Ashes to dust 


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Australia’s dismal performance at the Ashes 2015 series is a sorry advertisement for the future of Test cricket 

By Boria Majumdar 

Like many others, I had predicted an Australian win ahead of the Ashes series. This is because Australia looked a better side with a more potent bowling attack capable of picking 20 England wickets, going into the contest. However, not without reason did CLR James pen his now immortal words, “What do they know of cricket who only cricket know?”

In a stunning upset of humungous proportions, England has blown Australia away. Meek capitulation at the hands of Anderson, Broad, Stokes and Wood, Australia did everything to shatter the myth of Australian invincibility. Batsmen did not hold up, their inability to play quality swing bowling horribly exposed, the Aussies are now looking to revamp the Test team post the retirement of Michael Clarke.

However stunning the result may be, the series was boring and a really poor advertisement for cricket. Twice in four test matches the result was a foregone conclusion at the end of two sessions. Australia was just not in the game. And twice did matches get over in under three days. Such games, while they may be great for Alistair Cook and his England team, is not the best advertisement for Test cricket struggling for survival. Having paid to watch five days of intense action, whoever the eventual winner is, the crowd was hopelessly disappointed to see Clarke’s Australia not turn up after a spirited comeback at Lord’s. In a rather bizarre turn of events, Australia ended up giving Ben Stokes, no more than an average Test bowler, six wickets for 36 runs in 21 overs at Nottingham. It was flawed batsmanship caused by a serious lack of application from some of the world’s best. Smith, the next captain, played loose far too many times, Warner did not convert fifties into hundreds on four occasions, Rogers faded away by the time of the third test and Clarke had a nightmarish series by his own high standards. Shaun and Mitchell Marsh did not look capable Test match players and Adam Voges was extremely vulnerable at number six. Most importantly, Mitch Johnson and Josh Hazlewood were erratic and were unable to maintain the pressure created by Mitch Starc, who waged a lone battle. No wonder Ricky Ponting believes that seven or eight of the current team members may not play Test cricket again.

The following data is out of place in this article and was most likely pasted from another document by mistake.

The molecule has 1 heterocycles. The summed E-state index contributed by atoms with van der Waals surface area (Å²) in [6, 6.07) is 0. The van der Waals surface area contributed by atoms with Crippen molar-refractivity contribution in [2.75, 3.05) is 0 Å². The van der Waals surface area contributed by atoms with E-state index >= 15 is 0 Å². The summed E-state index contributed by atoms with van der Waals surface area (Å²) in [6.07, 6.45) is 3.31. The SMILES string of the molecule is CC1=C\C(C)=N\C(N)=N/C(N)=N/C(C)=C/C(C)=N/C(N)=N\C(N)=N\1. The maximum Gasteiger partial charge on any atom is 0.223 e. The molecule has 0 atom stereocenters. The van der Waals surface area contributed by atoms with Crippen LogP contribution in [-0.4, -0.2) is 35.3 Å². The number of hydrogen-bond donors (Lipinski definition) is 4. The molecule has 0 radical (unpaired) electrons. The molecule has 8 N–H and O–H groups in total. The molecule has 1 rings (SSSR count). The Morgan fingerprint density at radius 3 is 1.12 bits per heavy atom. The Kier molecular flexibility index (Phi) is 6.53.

So where did Australia go wrong and why? And what does this mean for Test match cricket going forward?

This Australia, unlike the famed Australian teams of the past, wasn’t able to adapt to conditions that allowed for quality swing bowling. Batsmen lacked the technique to combat the moving ball and each time the ball moved in the air and

off the pitch, we could see the Australian batters finding it difficult to negotiate. Most of them went hard at the ball to get caught behind the wicket. The inability to graft it out in the first session of a Test match when the bowlers will have their tail up, is the principal reason behind Australia’s downfall. Not always is it possible to dominate in Test cricket. On occasions you have to tire the opposition out. That’s not what Australia did, and as a result the England bowlers and fielders were always in the game.

Most importantly for Test match cricket this is now a pattern. It happened with the Indians in England in 2014, (there too, Lord’s was an aberration); with the English in Australia in end 2013; and now it has happened with the Australians in England. Except South Africa, no other team is being able to negotiate overseas playing conditions. Home advantage is fast turning into the deciding factor making Test cricket predictable. Versatility and adaptability, which made Ricky Ponting’s team near invincible, is now a thing of the past. Players like Hayden and Langer, Ponting, Clarke and the Waugh brothers followed by Gilchrist could master any condition in any part of the world. India with Sehwag and the famed batting quartet – Sachin, Rahul, Sourav and Laxman, did this for a while. Unless you are able to master alien conditions, you will never be a quality Test match player. Clarke knows that and unfortunately for him, it had to end in a rather disappointing manner.

Could Clarke have done things differently? Was there anything that he ought to have tried?

Perhaps not. Clarke did his very best in the nets. He worked as hard as ever and in fact, harder. He would go out to train as early as 6am on most days. But he was not at his best to hold the batting together and in his absence, no one managed to put his hand up. For some years the Australian batting had revolved around the brilliance of Clarke. Twice ICC Batsman of the Year, he even managed to get them back to the top of the world rankings as captain. But once he himself lost the magic, the team crumpled around him.

In the absence of eleven quality performers who can do it day in day out in overseas conditions, exceptional individual performers will have to make a difference to keep test cricket relevant. Whether it is Virat for India or Smith and Warner for Australia, it is now up to these performers to buck the trend. The question is: are they as good as we think they are? To go back to James, “What do they now of cricket that only cricket know?”

The Indian Telegraph Sydney Australia

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